DORCHESTER COUNTY, SC (WCSC) - The Dorchester District 2 School Board announced who will take the helm at the three new elementary schools next school year.Vernisa Bodison will be the principal for the new Alston-Bailey Elementary School. She is currently the principal at Windsor Hill.Dr. Eugene Sires Elementary School will be led by Laura Blanchard who is currently the principal at William Reeves Elementary.Dr. Wally Baird will take on the new Sand Hill Elementary School. He is at Knightsville Elementary right now....
DORCHESTER COUNTY, SC (WCSC) - The Dorchester District 2 School Board announced who will take the helm at the three new elementary schools next school year.
Vernisa Bodison will be the principal for the new Alston-Bailey Elementary School. She is currently the principal at Windsor Hill.
Dr. Eugene Sires Elementary School will be led by Laura Blanchard who is currently the principal at William Reeves Elementary.
Dr. Wally Baird will take on the new Sand Hill Elementary School. He is at Knightsville Elementary right now.
The old schools will see some familiar faces as their new principals as some assistant principals will be stepping up in those leadership roles.
A full list of administrative teams can be found below.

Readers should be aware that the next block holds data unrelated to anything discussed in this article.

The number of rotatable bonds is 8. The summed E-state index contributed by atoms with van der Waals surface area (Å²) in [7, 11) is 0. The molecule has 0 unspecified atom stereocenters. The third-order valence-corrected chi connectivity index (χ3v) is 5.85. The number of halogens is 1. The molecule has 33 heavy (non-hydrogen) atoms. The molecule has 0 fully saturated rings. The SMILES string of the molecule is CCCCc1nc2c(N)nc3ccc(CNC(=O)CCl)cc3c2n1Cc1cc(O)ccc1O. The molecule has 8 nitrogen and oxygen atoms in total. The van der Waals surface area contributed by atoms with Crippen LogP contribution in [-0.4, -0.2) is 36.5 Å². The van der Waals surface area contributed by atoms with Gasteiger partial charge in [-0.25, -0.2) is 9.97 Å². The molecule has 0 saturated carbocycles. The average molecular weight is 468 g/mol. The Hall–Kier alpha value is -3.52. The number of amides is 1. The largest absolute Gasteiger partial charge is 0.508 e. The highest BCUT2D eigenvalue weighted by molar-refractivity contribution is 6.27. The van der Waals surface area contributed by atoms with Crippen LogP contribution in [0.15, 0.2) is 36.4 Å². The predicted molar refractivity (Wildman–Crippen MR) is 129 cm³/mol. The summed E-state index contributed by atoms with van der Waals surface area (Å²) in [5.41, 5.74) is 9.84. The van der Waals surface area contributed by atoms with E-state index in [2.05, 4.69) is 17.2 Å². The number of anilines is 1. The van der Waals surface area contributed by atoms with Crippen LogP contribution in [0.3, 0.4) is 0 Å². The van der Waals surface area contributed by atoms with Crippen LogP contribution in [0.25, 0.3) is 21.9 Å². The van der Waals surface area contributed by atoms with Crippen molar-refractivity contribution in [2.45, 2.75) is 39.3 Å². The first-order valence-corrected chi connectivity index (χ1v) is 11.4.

Dorchester School District Two has announced the administrative teams of the three new elementary schools opening in the fall of 2016, along with other elementary school administrative changes. The following administrators were named to take the helm at the three new elementary schools beginning with 2016-2017:
Alston-Bailey Elementary School
Vernisa Bodison—Principal, is currently principal at Windsor Hill Arts Infused Elementary
Assistant Principal—to be announced
Dr. Eugene Sires Elementary School
Laura Blanchard—Principal, is currently principal at William M. Reeves, Jr. Elementary
Dan Farmer—Assistant Principal, is currently assistant principal at Fort Dorchester Elementary
Sand Hill Elementary School
Dr. Wally Baird—Principal, is currently principal at Knightsville Elementary
Annette Roper—Assistant Principal, is currently assistant principal at Knightsville Elementary